There have been several stories about the “First day of harvest!”. Funny how these news stories spread the span of a week. There was only one winery that had the first picked grapes of the year. Don’t get me wrong, I’m excited that harvest started. And I very much enjoy the wines that are produced from these early picked grapes. But it’s kind of worrisome that we haven’t seen any still wine grapes be picked yet.

Luckily, we’ve been having some nice heat in the afternoons lately, but the mornings are a different story. Just two days ago the fog didn’t lift in Sonoma until the noon hour. It was supposed to be 82 degrees that day, it turned out to be only 74. Every degree counts right now. There is limited time left.

Let me preface the next paragraph with this: I’ve said it before and I’ll continue to say it – I am not a sensationalist.

There are several things that happen as we get further into the season. First, we get less and less sunlight everyday. If that sunlight continues to be blocked by fog in the morning, it could cause some issues. Second, as we get closer to October, the leaves on the vines start to turn colors (beautiful reds and yellows). While they are pretty to look at, if a vine doesn’t have green leaves, it’s not photosynthesizing and the grapes are no longer getting energy. Lastly, if we get early rains it could prove to be devastating for many growers / wineries. All of these things can lead to an even later crop than we already have.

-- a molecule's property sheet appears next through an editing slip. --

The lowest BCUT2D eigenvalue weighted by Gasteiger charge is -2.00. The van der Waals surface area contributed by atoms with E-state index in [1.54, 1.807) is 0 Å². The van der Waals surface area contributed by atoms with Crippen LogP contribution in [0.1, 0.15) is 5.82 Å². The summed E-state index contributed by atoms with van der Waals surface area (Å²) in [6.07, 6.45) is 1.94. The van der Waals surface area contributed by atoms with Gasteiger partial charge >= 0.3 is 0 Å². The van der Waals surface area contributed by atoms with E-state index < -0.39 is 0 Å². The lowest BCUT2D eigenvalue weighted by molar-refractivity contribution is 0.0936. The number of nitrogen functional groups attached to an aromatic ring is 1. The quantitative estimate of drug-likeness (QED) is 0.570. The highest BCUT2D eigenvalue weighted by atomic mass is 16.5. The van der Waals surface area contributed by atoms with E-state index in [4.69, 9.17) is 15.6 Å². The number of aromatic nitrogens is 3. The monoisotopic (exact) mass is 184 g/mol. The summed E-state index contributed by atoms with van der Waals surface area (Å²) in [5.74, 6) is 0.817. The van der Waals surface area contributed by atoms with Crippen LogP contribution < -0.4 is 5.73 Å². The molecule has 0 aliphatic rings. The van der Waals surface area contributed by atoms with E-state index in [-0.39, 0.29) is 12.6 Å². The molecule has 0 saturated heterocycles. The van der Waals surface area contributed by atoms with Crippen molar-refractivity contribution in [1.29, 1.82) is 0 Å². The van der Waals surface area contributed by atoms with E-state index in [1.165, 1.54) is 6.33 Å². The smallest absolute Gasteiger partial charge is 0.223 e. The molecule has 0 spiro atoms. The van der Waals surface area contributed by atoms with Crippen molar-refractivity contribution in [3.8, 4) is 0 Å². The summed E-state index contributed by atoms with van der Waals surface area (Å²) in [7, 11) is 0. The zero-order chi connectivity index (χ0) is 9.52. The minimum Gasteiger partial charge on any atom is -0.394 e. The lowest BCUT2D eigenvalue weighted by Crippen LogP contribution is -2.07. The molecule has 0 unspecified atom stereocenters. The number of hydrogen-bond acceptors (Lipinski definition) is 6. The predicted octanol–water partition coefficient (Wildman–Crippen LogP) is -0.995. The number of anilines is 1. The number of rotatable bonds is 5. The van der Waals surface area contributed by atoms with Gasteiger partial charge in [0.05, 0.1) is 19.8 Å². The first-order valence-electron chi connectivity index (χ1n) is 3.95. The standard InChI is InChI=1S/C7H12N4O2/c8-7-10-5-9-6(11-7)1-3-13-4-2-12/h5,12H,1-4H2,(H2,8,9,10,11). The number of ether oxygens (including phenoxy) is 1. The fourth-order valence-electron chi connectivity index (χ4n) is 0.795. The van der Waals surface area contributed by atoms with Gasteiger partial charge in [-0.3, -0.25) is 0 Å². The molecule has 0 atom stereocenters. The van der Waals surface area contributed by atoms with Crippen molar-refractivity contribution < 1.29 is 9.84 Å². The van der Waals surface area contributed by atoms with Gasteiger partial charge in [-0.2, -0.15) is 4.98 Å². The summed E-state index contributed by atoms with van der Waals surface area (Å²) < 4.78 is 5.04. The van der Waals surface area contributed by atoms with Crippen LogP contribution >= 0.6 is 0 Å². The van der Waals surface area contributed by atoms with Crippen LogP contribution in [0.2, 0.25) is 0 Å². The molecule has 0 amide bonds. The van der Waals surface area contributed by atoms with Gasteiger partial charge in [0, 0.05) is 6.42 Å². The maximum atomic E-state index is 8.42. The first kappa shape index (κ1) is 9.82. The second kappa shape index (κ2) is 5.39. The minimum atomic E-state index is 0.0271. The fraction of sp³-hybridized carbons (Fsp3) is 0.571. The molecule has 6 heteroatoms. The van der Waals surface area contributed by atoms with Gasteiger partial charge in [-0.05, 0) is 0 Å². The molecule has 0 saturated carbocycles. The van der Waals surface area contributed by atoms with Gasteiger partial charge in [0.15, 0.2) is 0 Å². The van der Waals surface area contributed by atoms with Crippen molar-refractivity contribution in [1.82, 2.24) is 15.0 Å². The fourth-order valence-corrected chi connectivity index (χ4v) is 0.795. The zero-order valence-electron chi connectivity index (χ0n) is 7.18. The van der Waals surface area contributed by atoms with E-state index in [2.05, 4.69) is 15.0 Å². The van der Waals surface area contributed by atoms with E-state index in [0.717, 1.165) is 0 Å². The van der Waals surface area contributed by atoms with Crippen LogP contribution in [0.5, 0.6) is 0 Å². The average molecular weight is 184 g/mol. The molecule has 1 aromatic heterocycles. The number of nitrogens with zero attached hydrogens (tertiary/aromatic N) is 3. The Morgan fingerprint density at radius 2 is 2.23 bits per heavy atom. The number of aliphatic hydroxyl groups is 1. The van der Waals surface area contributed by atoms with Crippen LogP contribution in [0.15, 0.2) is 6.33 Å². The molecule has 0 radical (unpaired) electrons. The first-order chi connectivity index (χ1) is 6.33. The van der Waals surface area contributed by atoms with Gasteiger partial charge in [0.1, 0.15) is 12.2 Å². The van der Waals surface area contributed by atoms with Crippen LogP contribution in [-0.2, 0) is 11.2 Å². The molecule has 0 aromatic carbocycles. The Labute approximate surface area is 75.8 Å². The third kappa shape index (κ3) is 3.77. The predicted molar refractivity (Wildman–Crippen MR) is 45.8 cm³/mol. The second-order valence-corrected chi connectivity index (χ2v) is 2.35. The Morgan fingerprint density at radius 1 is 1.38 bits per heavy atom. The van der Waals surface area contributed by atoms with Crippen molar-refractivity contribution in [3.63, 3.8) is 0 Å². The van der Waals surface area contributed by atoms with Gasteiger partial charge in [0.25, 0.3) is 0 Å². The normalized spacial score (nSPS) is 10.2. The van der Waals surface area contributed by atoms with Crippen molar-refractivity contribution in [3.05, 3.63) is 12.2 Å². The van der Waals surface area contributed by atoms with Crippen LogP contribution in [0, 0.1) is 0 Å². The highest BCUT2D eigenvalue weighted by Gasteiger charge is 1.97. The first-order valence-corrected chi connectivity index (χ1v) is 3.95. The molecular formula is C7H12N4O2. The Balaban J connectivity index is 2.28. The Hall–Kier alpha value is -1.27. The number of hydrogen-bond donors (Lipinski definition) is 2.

Want the good news? Because despite that last section, I actually am a wine glass half full kind of guy. Late harvest means more flavor. How? The longer a grape hangs on the vine, the more complexity of flavors it develops. Sounds good. In addition, we usually see lower alcohol levels and more balanced wines in cooler, late years. All good things.

There are some vineyard practices that can speed things along. Mostly in thinning the grape clusters. That process is literally cutting clusters of grapes off the vines while they are still under-ripe. This provides more energy to the remaining clusters moving the ripening process along. In years of good crop levels, this is a great practice. In some cases this year’s crop is down 20+%. Although I’ve heard some growers say their crop level is normal. It really depends on the grape and the area, but when your crop level is lower than normal you really don’t want to thin just to speed things along. It’s a tough call.

I did talk with some winemakers this week that mentioned some of their grapes would be ready in the next 7-10 days. So, I think the bulk of the harvest is about to start. But for some growers, particularly Cabernet Sauvignon growers in the eastern facing hills, there’s a long road ahead still.

I’ll keep you updated on the 2011 harvest happenings in Sonoma and surrounding areas as this season continues to unfold.

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Filed under 2011 Growing Season, Wine, Wine Country